Cost: The fee for striking off currently stands at just £10. This should be sent to Companies House along with the completed form DS01.

Members’ Voluntary Liquidation (MVL)

A member’s voluntary liquidation (MVL) is a formal insolvency procedure that can be used to close a solvent limited company. A licensed insolvency practitioner must be appointed to realise the company’s assets, repay any creditors and distribute the money among the shareholders.

This procedure is common among companies that have more complex structures and greater assets than those that can be closed via company dissolution. To initiate a members’ voluntary liquidation, at least 75% of the members (shareholders) must agree to the process and the directors must sign a Declaration of Solvency. That is a statutory document that states the company will be able to repay its debts with interest within a fixed period that does not exceed 12 months.

Things to consider: 

  • Insolvency Practitioner Fees – A licensed insolvency practitioner must be appointed to realise the assets and close the company on your behalf. That makes an MVL significantly more expensive than voluntary strike off.
  • Timing – The timing of the process is down to the company’s shareholders, so it can be instigated at the most tax efficient period of the year. The process is usually quite quick and problem-free. 
  • Tax Efficiency – Although an MVL has greater upfront costs than company dissolution, it’s more tax efficient. Capital extracted from the company is subject to capital gains tax rather than income tax. You may also be eligible for Business Asset Disposal Relief (BADR), previously known as Entrepreneurs’ Relief, which can reduce the rate of tax payable from 18% to 10% for the first million.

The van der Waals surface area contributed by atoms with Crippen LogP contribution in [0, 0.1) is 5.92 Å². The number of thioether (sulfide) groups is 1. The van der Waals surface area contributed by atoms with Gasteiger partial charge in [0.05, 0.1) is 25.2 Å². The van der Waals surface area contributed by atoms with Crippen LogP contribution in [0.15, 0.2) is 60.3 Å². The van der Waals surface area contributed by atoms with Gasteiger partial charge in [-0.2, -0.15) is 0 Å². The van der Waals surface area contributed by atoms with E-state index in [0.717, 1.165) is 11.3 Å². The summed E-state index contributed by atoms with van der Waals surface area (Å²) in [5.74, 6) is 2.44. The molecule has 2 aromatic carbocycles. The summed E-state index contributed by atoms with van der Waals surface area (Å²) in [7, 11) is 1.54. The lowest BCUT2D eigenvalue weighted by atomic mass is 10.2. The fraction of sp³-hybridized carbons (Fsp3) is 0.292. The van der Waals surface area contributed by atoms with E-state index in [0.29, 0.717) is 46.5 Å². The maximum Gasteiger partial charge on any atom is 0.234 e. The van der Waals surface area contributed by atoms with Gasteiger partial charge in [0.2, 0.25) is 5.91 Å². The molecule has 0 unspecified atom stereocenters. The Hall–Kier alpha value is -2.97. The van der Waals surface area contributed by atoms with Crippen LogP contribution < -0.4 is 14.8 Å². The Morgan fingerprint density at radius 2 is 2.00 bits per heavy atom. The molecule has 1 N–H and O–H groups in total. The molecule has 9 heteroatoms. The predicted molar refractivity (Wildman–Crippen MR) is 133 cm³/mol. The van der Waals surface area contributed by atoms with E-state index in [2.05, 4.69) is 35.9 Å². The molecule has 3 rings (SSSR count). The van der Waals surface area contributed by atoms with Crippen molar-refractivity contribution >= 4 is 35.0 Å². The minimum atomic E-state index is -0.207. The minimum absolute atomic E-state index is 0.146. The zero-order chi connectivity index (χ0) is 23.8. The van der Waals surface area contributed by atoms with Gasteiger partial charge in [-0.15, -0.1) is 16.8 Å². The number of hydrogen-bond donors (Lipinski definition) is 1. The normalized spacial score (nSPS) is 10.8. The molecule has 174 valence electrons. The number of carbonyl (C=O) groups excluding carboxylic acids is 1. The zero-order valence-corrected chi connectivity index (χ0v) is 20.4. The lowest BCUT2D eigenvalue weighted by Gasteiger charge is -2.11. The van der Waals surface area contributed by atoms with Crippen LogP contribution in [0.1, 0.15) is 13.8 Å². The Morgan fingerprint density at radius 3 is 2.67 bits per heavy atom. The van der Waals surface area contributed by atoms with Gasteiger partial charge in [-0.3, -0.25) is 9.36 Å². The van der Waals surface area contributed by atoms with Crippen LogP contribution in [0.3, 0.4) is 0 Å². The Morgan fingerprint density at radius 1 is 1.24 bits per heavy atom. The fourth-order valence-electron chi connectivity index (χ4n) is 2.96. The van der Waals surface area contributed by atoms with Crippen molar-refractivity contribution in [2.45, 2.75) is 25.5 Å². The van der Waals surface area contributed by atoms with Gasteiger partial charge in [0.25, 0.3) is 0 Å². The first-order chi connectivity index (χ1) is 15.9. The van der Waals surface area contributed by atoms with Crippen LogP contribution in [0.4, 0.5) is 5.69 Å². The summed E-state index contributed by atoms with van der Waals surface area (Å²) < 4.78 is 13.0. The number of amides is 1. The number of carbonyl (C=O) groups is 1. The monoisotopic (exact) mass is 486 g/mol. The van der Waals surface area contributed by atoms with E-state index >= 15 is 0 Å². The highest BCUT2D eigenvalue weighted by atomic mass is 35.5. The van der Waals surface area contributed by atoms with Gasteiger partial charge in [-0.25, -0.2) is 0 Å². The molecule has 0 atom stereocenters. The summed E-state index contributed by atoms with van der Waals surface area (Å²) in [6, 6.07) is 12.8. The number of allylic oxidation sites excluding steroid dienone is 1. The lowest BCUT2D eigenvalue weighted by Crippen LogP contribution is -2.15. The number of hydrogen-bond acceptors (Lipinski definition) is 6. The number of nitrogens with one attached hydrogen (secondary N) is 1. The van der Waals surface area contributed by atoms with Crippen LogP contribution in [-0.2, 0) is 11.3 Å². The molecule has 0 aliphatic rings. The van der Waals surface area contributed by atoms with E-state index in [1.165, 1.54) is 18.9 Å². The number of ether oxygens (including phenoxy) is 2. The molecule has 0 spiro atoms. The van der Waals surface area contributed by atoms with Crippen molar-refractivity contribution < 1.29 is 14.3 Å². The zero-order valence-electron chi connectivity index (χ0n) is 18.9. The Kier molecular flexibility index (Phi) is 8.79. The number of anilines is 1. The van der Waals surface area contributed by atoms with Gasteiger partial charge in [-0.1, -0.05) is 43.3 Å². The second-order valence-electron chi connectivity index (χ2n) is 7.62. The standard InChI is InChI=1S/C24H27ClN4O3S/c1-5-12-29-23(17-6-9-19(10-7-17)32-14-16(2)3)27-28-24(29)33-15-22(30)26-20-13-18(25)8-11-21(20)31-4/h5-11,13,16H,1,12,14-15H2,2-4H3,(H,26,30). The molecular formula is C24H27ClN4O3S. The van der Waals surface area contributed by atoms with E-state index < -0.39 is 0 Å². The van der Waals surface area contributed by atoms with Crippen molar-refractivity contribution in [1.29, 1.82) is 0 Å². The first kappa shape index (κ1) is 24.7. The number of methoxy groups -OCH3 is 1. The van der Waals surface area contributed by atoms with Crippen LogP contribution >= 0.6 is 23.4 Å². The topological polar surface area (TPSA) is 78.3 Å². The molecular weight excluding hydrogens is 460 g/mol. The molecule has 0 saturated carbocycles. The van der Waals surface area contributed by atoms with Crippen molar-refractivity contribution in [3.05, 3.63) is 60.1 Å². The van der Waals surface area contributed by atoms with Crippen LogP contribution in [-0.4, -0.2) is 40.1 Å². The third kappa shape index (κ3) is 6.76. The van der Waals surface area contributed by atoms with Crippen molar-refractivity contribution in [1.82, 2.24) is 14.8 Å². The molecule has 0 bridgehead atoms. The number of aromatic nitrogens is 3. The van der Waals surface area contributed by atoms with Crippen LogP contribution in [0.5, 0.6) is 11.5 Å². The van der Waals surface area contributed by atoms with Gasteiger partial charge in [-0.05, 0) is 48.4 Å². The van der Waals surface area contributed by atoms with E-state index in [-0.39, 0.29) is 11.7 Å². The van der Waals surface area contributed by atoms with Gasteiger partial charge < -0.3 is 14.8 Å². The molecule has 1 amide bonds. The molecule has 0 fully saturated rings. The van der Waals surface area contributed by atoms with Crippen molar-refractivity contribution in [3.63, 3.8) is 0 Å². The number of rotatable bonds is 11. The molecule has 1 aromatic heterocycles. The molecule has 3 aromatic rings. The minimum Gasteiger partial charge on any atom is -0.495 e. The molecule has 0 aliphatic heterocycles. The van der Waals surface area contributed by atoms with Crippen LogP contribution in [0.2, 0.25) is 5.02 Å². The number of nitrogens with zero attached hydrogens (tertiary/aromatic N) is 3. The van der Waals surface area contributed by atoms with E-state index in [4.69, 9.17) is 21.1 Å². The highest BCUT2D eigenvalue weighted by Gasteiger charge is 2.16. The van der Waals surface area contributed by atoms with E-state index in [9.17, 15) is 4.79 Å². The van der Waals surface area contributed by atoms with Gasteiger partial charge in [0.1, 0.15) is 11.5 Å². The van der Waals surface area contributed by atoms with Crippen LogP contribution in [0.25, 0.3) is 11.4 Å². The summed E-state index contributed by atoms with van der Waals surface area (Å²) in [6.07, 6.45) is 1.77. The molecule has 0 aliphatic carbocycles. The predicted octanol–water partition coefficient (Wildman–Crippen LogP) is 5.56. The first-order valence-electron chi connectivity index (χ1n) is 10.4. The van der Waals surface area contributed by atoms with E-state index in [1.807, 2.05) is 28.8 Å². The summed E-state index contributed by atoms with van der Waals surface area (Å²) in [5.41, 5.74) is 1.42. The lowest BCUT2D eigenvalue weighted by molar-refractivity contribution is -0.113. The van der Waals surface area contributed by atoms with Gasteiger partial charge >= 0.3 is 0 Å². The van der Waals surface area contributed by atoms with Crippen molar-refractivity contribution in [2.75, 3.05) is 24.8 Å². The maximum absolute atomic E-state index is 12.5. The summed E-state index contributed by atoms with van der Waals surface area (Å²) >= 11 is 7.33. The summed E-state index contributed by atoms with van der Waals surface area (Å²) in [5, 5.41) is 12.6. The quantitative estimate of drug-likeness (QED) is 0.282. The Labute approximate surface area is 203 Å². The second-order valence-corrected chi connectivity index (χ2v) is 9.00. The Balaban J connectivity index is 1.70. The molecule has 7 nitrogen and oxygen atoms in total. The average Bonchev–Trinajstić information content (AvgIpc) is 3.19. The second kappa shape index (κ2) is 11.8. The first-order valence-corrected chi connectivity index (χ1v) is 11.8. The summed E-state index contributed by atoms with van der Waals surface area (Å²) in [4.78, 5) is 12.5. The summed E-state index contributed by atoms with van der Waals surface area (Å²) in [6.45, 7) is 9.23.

• Director Liability – The risk of personal liability issues and other penalties is reduced as the insolvency practitioner, in their role as the liquidator, will handle the proceedings and ensure your compliance with the rules regarding the solvency of the company.

Cost: Members’ voluntary liquidations start at around £1,500 for companies with a small number of assets and rise to £3,000 or more when a greater number of more valuable assets are involved.

How to Close a Limited Company With Debts

When closing a limited company with debts, if you cannot afford to pay the liabilities in full, whether it’s tax bills, loan repayments or redundancy costs, then you have two options. You can either choose to voluntarily close the company via a creditors’ voluntary liquidation (CVL) or wait for the forced closure of the company via a compulsory liquidation. Either way, in most situations you will not become personally liable for the debts of the limited company. 

Creditors’ Voluntary Liquidation

A creditors’ voluntary liquidation or CVL is a formal insolvency procedure that is used to dissolve a limited company that is unable to pay its bills. Although the name may lead you to assume otherwise, a creditors’ voluntary liquidation is a process that’s initiated by the company directors. They will call a general meeting of the shareholders to begin the winding up process. 

Once a special resolution of the shareholders has been passed, the directors must appoint a licensed insolvency practitioner to oversee the liquidation. They will value and sell the company’s assets and use the money raised to repay the company’s creditors in order of priority. The company will then be closed down and any debts that have not been repaid will be written off.